U.S. Pat. No. 6,637,747 is for a variation on Texas Hold'em but played against a dealer instead of other players. A unique feature in this game is that one of the dealer's cards is set in advance, and displayed to all players ahead of time. Players start by providing an ante bet, and receive a 2-card hand. Players can then fold or continue to play. The game then plays like traditional Texas Hold'em, with three community cards being displayed, then a fourth, and then a fifth, with optional chances to increase their wagers, remain the same, or fold. A further option in this game is to place a side bet at the beginning to compete against a prize board instead of the dealer. In another embodiment, neither of the dealer cards is displayed, while betting and overall play remains the same as in the preferred embodiment.
U.S. Pat. No. 6,651,983 discloses a poker game very similar to traditional Texas Hold'em but with minor differences. Instead of players getting two personal, hidden cards and using up to 5 shared community cards to make the best 5 card poker hand, the players get three hidden cards and use up to 4 shared community cards. Multiple rounds of betting occur as the community cards are revealed (as in Texas Hold'em).
US Patent Published Application No. 2003/0064767 A1 is principally directed to eliminating cheating in poker games. A computer replaces the dealer, and there is no deck of cards. The community cards are displayed on a video screen and the players' cards are printed on a printer at the player's station. The game proceeds as an ordinary poker game. The players compete directly against each other and have the ability to make decisions and communicate them to the central computer during the game.
US Patent Published Application No. 2005/0107148 A1 describes a variant of Texas Hold'em Poker that is designed to reduce the house advantage, with the hope of attracting more players to the table. The primary aspect of the game involves the players making four wagers. The first three “competition wagers” are placed against the other players, and resolved when different cards are dealt. There is no house advantage in this aspect. The fourth “proposition wager” is determined against a fixed payout scale. The house has an advantage on the proposition wagers. In a second embodiment, players make a single competition and single proposition wager. The former is against the other players; the latter against the house. The payout for the competition wager is 1:1.
Canadian Patent No. 2,053,812 discloses a typical video poker game, with the added feature that the player can increase their wager after seeing their starting hand, even though they may already be a winner. The player starts by placing a wager, and then sees their starting hand. At this point, the starting hand is an incomplete hand as there is at least one more card to come to complete the hand (the incomplete starting hand might already have a pair of matching cards or better and thus, already a winning hand). At this point the player can make another wager (or not) before receiving the rest of their cards. Winners are paid out according to a hand-ranking table.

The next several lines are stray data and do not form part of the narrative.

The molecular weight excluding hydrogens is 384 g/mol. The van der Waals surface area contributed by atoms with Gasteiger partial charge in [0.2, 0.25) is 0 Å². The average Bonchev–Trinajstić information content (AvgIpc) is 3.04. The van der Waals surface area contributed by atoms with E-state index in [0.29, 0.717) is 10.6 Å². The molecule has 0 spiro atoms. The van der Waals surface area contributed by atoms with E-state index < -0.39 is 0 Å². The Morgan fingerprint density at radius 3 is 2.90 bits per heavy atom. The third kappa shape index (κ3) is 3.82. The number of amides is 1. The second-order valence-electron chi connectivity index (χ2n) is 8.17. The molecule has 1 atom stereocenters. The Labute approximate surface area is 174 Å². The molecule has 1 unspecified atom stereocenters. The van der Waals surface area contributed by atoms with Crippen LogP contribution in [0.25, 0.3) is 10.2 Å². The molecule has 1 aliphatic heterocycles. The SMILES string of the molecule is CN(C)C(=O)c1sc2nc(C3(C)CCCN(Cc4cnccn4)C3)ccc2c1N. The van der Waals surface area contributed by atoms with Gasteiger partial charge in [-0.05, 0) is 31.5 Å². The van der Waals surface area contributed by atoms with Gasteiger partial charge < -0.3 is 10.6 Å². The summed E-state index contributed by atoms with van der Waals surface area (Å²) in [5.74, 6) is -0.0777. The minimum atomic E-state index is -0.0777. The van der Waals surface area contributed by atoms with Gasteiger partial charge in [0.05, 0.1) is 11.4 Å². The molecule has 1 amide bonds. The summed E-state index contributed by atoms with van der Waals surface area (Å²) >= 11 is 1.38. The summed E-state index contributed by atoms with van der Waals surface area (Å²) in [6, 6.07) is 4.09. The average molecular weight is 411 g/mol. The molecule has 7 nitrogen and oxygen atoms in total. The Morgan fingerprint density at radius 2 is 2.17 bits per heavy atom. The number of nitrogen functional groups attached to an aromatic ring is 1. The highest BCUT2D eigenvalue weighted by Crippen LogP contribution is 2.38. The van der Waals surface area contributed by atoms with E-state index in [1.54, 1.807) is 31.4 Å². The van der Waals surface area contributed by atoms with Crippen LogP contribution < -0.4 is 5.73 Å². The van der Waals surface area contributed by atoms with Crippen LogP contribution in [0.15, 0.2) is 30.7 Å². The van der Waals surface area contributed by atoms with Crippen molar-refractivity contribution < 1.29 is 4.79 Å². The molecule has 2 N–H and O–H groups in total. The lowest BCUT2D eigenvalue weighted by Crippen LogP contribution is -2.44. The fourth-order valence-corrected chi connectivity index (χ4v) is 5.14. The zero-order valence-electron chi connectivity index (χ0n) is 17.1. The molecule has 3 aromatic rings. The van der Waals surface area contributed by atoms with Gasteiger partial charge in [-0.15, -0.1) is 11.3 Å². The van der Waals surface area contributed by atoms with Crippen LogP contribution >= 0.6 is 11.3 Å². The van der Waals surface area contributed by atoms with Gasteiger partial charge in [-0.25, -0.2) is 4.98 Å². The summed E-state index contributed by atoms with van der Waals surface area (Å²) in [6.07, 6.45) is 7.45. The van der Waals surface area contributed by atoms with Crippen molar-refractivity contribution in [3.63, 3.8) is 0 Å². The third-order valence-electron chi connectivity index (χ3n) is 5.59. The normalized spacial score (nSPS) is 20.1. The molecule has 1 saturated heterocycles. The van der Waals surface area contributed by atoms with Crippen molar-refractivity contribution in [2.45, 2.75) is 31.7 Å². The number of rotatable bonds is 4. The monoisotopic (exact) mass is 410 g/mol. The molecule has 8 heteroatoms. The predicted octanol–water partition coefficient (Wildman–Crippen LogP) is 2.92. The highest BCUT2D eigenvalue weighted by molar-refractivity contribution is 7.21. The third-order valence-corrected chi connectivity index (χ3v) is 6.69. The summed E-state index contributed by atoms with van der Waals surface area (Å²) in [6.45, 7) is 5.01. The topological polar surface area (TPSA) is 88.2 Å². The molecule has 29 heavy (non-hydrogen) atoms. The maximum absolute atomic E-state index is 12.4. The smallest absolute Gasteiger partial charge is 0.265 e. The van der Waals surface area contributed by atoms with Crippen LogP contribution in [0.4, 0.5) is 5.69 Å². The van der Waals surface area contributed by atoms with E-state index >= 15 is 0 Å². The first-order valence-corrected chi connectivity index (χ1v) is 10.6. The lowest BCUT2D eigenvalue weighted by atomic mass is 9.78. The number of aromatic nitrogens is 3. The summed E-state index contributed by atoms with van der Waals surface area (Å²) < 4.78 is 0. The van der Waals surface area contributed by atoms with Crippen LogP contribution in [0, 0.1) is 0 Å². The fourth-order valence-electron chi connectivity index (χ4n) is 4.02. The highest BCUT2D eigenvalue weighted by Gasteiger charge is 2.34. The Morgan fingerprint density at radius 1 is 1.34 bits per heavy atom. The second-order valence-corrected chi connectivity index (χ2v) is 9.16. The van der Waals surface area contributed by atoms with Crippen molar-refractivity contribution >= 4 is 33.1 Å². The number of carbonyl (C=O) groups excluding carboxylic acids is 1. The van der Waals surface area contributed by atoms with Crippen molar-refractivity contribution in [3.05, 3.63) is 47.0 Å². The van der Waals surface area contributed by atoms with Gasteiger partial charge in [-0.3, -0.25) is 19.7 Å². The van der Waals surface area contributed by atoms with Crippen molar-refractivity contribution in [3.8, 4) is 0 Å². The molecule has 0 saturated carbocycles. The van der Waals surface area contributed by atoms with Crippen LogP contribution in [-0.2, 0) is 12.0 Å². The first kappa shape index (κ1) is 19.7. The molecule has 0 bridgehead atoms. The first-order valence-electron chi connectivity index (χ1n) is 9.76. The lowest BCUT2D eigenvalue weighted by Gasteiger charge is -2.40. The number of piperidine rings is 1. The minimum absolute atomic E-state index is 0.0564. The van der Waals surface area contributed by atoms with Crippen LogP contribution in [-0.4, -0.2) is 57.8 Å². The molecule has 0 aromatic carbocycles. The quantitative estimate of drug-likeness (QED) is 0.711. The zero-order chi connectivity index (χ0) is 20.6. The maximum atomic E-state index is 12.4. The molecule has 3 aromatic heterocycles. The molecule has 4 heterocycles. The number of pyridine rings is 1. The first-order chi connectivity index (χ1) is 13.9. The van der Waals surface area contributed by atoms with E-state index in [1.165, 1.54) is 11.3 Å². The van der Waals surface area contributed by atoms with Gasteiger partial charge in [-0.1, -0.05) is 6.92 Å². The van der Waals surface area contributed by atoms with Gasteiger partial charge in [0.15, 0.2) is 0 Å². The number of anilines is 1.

Canadian Patent Application 2,227,649 is for a modified draw poker game (as opposed to stud Texas Hold'em) where a player may discard cards and attempt to improve his hand. The player is dealt 5 cards and after dealing, the player has the option to fold or place a second bet. Players may then discard cards and draw replacements. Players compete against a player bank (preferably the dealer) for both high and low value hands. Also disclosed is a progressive jackpot where players pay an optional bet before receiving any cards for a chance at winning the progressive jackpot, which is paid out if a player achieves a specific predetermined hand or better. As well, there is disclosed a high-low poker game where each player must declare his hand as high, low, or high-low.
Canadian Patent Application 2,415,607 describes an improvement to known casino games such as Blackjack and Baccarat. An objective is to inject the excitement and player interaction seen in Poker into these kinds of games. This published application contemplates two mandatory wagers: a “first wager” and a “pot wager”. Using Blackjack as the example, the player's first wager applies to an ordinary Blackjack game. The second wager is put into a pot. The players compete against the house for the first wager according to the usual rules of Blackjack. The players then compete against each other for the pot—the player who has the best hand takes the pot. In the event of a tie, the pot can be shared among the winners or carried over to the next hand. “Bad Beat” jackpots are also contemplated, but are paid on certain combinations of cards, and are not contingent on cards held by other players or the dealer.
Canadian Patent Application No. 2,427,076 is for a gaming station for playing a house banked card game between a plurality of players and the house, the game having multiple win possibilities from multiple bet opportunities. The primary aspect of the game has players competing against other live players for the best poker hand. The secondary aspect of this game allows players to win if the hand they achieve is of a predetermined rank, which is automatically paid according to an associated payout table ranking for that hand. Also, this game has a ‘bad beat’ feature which pays a losing player that achieves a predetermined high-ranking hand.
There remains a need to provide a poker-type game that can be played amongst a large group of players located at remote locations.
The disclosures of all patents/applications referenced herein are incorporated herein by reference.